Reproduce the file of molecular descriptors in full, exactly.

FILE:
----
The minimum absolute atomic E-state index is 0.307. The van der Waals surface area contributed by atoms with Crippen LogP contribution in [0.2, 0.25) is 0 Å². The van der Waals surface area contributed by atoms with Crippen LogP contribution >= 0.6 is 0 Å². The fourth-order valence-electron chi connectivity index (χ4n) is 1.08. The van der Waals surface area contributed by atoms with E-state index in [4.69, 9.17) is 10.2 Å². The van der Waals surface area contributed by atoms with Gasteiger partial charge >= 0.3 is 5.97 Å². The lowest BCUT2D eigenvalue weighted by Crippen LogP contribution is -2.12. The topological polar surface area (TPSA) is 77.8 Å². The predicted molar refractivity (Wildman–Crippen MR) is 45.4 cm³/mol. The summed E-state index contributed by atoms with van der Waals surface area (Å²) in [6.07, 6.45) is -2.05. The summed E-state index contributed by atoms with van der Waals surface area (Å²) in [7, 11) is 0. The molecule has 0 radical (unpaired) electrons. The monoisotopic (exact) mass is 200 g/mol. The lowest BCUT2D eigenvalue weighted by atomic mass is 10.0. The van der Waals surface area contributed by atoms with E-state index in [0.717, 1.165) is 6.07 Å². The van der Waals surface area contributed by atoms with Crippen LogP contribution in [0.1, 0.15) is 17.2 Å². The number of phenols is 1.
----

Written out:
The minimum absolute atomic E-state index is 0.307. The van der Waals surface area contributed by atoms with Crippen LogP contribution in [0.2, 0.25) is 0 Å². The van der Waals surface area contributed by atoms with Crippen LogP contribution >= 0.6 is 0 Å². The fourth-order valence-electron chi connectivity index (χ4n) is 1.08. The van der Waals surface area contributed by atoms with E-state index in [4.69, 9.17) is 10.2 Å². The van der Waals surface area contributed by atoms with Gasteiger partial charge >= 0.3 is 5.97 Å². The lowest BCUT2D eigenvalue weighted by Crippen LogP contribution is -2.12. The topological polar surface area (TPSA) is 77.8 Å². The predicted molar refractivity (Wildman–Crippen MR) is 45.4 cm³/mol. The summed E-state index contributed by atoms with van der Waals surface area (Å²) in [6.07, 6.45) is -2.05. The summed E-state index contributed by atoms with van der Waals surface area (Å²) in [7, 11) is 0. The molecule has 0 radical (unpaired) electrons. The monoisotopic (exact) mass is 200 g/mol. The lowest BCUT2D eigenvalue weighted by atomic mass is 10.0. The van der Waals surface area contributed by atoms with E-state index in [0.717, 1.165) is 6.07 Å². The van der Waals surface area contributed by atoms with Crippen LogP contribution in [0.1, 0.15) is 17.2 Å². The number of phenols is 1.